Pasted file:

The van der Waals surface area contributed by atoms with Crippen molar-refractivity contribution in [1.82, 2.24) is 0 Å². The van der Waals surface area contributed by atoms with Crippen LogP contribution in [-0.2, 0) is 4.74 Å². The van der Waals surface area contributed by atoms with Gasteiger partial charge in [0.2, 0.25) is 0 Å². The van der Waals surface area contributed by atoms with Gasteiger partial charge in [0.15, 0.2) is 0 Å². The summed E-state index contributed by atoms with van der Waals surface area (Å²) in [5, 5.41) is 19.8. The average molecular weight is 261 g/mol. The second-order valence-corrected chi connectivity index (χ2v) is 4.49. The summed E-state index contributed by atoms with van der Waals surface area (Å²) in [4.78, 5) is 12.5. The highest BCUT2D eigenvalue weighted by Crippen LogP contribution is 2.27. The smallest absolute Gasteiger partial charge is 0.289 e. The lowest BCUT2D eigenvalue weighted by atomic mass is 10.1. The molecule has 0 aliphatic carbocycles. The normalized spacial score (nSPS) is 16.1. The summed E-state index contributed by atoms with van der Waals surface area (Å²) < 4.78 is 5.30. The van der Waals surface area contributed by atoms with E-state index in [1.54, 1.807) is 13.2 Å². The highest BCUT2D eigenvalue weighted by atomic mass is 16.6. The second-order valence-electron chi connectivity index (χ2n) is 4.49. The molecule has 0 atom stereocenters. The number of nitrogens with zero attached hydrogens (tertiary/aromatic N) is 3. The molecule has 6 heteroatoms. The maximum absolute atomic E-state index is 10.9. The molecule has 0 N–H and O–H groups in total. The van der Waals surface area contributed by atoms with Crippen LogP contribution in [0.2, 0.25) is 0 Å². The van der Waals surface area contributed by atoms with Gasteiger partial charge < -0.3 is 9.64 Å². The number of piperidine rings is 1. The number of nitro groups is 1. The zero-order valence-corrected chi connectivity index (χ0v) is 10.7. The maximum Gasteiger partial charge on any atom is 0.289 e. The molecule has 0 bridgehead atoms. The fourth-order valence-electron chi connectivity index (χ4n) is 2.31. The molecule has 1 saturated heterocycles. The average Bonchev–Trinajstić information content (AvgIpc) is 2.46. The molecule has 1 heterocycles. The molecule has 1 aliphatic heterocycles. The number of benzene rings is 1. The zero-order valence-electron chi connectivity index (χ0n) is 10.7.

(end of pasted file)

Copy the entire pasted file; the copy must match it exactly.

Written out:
The van der Waals surface area contributed by atoms with Crippen molar-refractivity contribution in [1.82, 2.24) is 0 Å². The van der Waals surface area contributed by atoms with Crippen LogP contribution in [-0.2, 0) is 4.74 Å². The van der Waals surface area contributed by atoms with Gasteiger partial charge in [0.2, 0.25) is 0 Å². The van der Waals surface area contributed by atoms with Gasteiger partial charge in [0.15, 0.2) is 0 Å². The summed E-state index contributed by atoms with van der Waals surface area (Å²) in [5, 5.41) is 19.8. The average molecular weight is 261 g/mol. The second-order valence-corrected chi connectivity index (χ2v) is 4.49. The summed E-state index contributed by atoms with van der Waals surface area (Å²) in [4.78, 5) is 12.5. The highest BCUT2D eigenvalue weighted by Crippen LogP contribution is 2.27. The smallest absolute Gasteiger partial charge is 0.289 e. The lowest BCUT2D eigenvalue weighted by atomic mass is 10.1. The molecule has 0 aliphatic carbocycles. The normalized spacial score (nSPS) is 16.1. The summed E-state index contributed by atoms with van der Waals surface area (Å²) < 4.78 is 5.30. The van der Waals surface area contributed by atoms with E-state index in [1.54, 1.807) is 13.2 Å². The highest BCUT2D eigenvalue weighted by atomic mass is 16.6. The second-order valence-electron chi connectivity index (χ2n) is 4.49. The molecule has 0 atom stereocenters. The number of nitrogens with zero attached hydrogens (tertiary/aromatic N) is 3. The molecule has 6 heteroatoms. The maximum absolute atomic E-state index is 10.9. The molecule has 0 N–H and O–H groups in total. The van der Waals surface area contributed by atoms with Crippen LogP contribution in [0.2, 0.25) is 0 Å². The van der Waals surface area contributed by atoms with Gasteiger partial charge < -0.3 is 9.64 Å². The number of piperidine rings is 1. The number of nitro groups is 1. The zero-order valence-corrected chi connectivity index (χ0v) is 10.7. The maximum Gasteiger partial charge on any atom is 0.289 e. The molecule has 0 bridgehead atoms. The fourth-order valence-electron chi connectivity index (χ4n) is 2.31. The molecule has 1 saturated heterocycles. The average Bonchev–Trinajstić information content (AvgIpc) is 2.46. The molecule has 1 heterocycles. The molecule has 1 aliphatic heterocycles. The number of benzene rings is 1. The zero-order valence-electron chi connectivity index (χ0n) is 10.7.